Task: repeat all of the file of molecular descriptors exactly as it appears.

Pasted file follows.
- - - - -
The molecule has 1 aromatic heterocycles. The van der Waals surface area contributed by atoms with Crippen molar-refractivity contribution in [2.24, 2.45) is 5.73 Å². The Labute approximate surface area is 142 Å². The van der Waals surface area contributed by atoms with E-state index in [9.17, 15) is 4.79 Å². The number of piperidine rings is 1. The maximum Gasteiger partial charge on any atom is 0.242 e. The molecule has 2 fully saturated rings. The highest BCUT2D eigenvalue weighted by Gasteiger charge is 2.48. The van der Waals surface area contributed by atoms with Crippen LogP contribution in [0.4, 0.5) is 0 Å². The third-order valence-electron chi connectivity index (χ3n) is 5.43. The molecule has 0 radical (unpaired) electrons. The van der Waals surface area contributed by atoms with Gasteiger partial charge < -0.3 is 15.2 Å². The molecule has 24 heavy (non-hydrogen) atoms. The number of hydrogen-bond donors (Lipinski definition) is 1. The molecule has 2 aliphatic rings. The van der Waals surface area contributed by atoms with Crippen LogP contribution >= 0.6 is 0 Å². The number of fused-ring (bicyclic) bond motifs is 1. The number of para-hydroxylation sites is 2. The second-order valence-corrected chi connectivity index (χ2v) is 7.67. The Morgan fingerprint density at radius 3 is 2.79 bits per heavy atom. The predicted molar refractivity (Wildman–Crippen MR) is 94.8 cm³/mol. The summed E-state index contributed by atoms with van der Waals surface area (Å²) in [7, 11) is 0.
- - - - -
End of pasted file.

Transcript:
The molecule has 1 aromatic heterocycles. The van der Waals surface area contributed by atoms with Crippen molar-refractivity contribution in [2.24, 2.45) is 5.73 Å². The Labute approximate surface area is 142 Å². The van der Waals surface area contributed by atoms with E-state index in [9.17, 15) is 4.79 Å². The number of piperidine rings is 1. The maximum Gasteiger partial charge on any atom is 0.242 e. The molecule has 2 fully saturated rings. The highest BCUT2D eigenvalue weighted by Gasteiger charge is 2.48. The van der Waals surface area contributed by atoms with Crippen LogP contribution in [0.4, 0.5) is 0 Å². The third-order valence-electron chi connectivity index (χ3n) is 5.43. The molecule has 0 radical (unpaired) electrons. The van der Waals surface area contributed by atoms with Gasteiger partial charge < -0.3 is 15.2 Å². The molecule has 24 heavy (non-hydrogen) atoms. The number of hydrogen-bond donors (Lipinski definition) is 1. The molecule has 2 aliphatic rings. The van der Waals surface area contributed by atoms with Crippen LogP contribution >= 0.6 is 0 Å². The number of fused-ring (bicyclic) bond motifs is 1. The number of para-hydroxylation sites is 2. The second-order valence-corrected chi connectivity index (χ2v) is 7.67. The Morgan fingerprint density at radius 3 is 2.79 bits per heavy atom. The predicted molar refractivity (Wildman–Crippen MR) is 94.8 cm³/mol. The summed E-state index contributed by atoms with van der Waals surface area (Å²) in [7, 11) is 0.